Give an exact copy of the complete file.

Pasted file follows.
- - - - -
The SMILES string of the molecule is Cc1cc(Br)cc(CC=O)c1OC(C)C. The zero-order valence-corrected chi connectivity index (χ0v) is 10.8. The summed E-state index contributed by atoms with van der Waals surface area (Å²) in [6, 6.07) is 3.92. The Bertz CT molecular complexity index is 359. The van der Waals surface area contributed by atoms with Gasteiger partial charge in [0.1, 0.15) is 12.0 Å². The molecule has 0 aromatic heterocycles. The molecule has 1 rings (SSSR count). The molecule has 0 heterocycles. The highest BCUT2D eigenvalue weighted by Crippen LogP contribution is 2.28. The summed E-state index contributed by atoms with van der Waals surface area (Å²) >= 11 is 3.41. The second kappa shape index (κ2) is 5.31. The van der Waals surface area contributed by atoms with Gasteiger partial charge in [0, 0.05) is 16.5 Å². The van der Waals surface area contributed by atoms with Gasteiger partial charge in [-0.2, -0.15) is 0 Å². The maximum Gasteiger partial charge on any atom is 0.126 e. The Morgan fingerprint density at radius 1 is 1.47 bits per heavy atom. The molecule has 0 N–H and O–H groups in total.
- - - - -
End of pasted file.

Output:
The SMILES string of the molecule is Cc1cc(Br)cc(CC=O)c1OC(C)C. The zero-order valence-corrected chi connectivity index (χ0v) is 10.8. The summed E-state index contributed by atoms with van der Waals surface area (Å²) in [6, 6.07) is 3.92. The Bertz CT molecular complexity index is 359. The van der Waals surface area contributed by atoms with Gasteiger partial charge in [0.1, 0.15) is 12.0 Å². The molecule has 0 aromatic heterocycles. The molecule has 1 rings (SSSR count). The molecule has 0 heterocycles. The highest BCUT2D eigenvalue weighted by Crippen LogP contribution is 2.28. The summed E-state index contributed by atoms with van der Waals surface area (Å²) >= 11 is 3.41. The second kappa shape index (κ2) is 5.31. The van der Waals surface area contributed by atoms with Gasteiger partial charge in [0, 0.05) is 16.5 Å². The van der Waals surface area contributed by atoms with Gasteiger partial charge in [-0.2, -0.15) is 0 Å². The maximum Gasteiger partial charge on any atom is 0.126 e. The Morgan fingerprint density at radius 1 is 1.47 bits per heavy atom. The molecule has 0 N–H and O–H groups in total.